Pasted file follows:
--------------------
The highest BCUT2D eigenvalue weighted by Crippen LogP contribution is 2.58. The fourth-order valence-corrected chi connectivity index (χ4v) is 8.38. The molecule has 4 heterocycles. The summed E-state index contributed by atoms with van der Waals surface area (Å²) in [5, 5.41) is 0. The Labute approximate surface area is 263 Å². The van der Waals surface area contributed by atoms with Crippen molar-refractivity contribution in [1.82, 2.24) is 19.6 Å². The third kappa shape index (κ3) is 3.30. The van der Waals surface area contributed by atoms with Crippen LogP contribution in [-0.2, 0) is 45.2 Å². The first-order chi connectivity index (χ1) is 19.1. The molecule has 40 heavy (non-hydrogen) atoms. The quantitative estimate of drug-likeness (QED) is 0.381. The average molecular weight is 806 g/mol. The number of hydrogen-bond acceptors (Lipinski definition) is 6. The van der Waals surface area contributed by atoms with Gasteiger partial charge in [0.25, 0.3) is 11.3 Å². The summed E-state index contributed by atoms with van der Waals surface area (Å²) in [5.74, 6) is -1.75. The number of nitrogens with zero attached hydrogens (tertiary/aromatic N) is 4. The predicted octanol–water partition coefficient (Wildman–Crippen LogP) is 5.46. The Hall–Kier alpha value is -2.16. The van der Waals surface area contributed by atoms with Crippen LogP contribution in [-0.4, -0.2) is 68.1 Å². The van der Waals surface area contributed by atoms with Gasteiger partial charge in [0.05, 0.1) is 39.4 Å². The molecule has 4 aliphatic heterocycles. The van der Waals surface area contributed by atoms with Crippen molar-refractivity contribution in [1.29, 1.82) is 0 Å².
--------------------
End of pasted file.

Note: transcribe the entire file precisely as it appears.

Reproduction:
The highest BCUT2D eigenvalue weighted by Crippen LogP contribution is 2.58. The fourth-order valence-corrected chi connectivity index (χ4v) is 8.38. The molecule has 4 heterocycles. The summed E-state index contributed by atoms with van der Waals surface area (Å²) in [5, 5.41) is 0. The Labute approximate surface area is 263 Å². The van der Waals surface area contributed by atoms with Crippen molar-refractivity contribution in [1.82, 2.24) is 19.6 Å². The third kappa shape index (κ3) is 3.30. The van der Waals surface area contributed by atoms with Crippen LogP contribution in [-0.2, 0) is 45.2 Å². The first-order chi connectivity index (χ1) is 19.1. The molecule has 40 heavy (non-hydrogen) atoms. The quantitative estimate of drug-likeness (QED) is 0.381. The average molecular weight is 806 g/mol. The number of hydrogen-bond acceptors (Lipinski definition) is 6. The van der Waals surface area contributed by atoms with Gasteiger partial charge in [0.25, 0.3) is 11.3 Å². The summed E-state index contributed by atoms with van der Waals surface area (Å²) in [5.74, 6) is -1.75. The number of nitrogens with zero attached hydrogens (tertiary/aromatic N) is 4. The predicted octanol–water partition coefficient (Wildman–Crippen LogP) is 5.46. The Hall–Kier alpha value is -2.16. The van der Waals surface area contributed by atoms with Crippen LogP contribution in [-0.4, -0.2) is 68.1 Å². The van der Waals surface area contributed by atoms with Gasteiger partial charge in [0.05, 0.1) is 39.4 Å². The molecule has 4 aliphatic heterocycles. The van der Waals surface area contributed by atoms with Crippen molar-refractivity contribution in [1.29, 1.82) is 0 Å².